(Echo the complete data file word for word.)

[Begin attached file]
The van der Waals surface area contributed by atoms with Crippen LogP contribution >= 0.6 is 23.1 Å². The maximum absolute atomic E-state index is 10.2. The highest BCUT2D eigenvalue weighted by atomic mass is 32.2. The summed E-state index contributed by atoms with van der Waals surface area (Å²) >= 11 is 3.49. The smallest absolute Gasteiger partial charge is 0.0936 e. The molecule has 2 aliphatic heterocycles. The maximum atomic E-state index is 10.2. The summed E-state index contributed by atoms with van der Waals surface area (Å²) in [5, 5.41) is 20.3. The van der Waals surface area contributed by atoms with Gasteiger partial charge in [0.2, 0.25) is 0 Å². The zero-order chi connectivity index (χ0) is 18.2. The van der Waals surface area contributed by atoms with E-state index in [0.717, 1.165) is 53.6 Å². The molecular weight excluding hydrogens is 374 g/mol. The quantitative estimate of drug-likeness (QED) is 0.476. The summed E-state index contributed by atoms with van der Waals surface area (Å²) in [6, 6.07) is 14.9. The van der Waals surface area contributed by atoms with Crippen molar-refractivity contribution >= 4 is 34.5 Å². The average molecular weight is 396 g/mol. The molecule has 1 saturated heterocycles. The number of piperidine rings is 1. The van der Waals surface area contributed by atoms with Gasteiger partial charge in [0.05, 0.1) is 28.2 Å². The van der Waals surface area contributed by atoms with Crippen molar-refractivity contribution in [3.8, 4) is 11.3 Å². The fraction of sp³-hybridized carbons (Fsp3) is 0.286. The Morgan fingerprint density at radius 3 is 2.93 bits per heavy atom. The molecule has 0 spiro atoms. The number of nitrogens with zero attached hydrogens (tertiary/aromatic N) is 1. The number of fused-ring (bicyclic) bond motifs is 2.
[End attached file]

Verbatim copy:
The van der Waals surface area contributed by atoms with Crippen LogP contribution >= 0.6 is 23.1 Å². The maximum absolute atomic E-state index is 10.2. The highest BCUT2D eigenvalue weighted by atomic mass is 32.2. The summed E-state index contributed by atoms with van der Waals surface area (Å²) >= 11 is 3.49. The smallest absolute Gasteiger partial charge is 0.0936 e. The molecule has 2 aliphatic heterocycles. The maximum atomic E-state index is 10.2. The summed E-state index contributed by atoms with van der Waals surface area (Å²) in [5, 5.41) is 20.3. The van der Waals surface area contributed by atoms with Gasteiger partial charge in [0.2, 0.25) is 0 Å². The zero-order chi connectivity index (χ0) is 18.2. The van der Waals surface area contributed by atoms with E-state index in [0.717, 1.165) is 53.6 Å². The molecular weight excluding hydrogens is 374 g/mol. The quantitative estimate of drug-likeness (QED) is 0.476. The summed E-state index contributed by atoms with van der Waals surface area (Å²) in [6, 6.07) is 14.9. The van der Waals surface area contributed by atoms with Crippen molar-refractivity contribution >= 4 is 34.5 Å². The average molecular weight is 396 g/mol. The molecule has 1 saturated heterocycles. The number of piperidine rings is 1. The van der Waals surface area contributed by atoms with Gasteiger partial charge in [0.05, 0.1) is 28.2 Å². The van der Waals surface area contributed by atoms with Crippen molar-refractivity contribution in [3.8, 4) is 11.3 Å². The fraction of sp³-hybridized carbons (Fsp3) is 0.286. The Morgan fingerprint density at radius 3 is 2.93 bits per heavy atom. The molecule has 0 spiro atoms. The number of nitrogens with zero attached hydrogens (tertiary/aromatic N) is 1. The number of fused-ring (bicyclic) bond motifs is 2.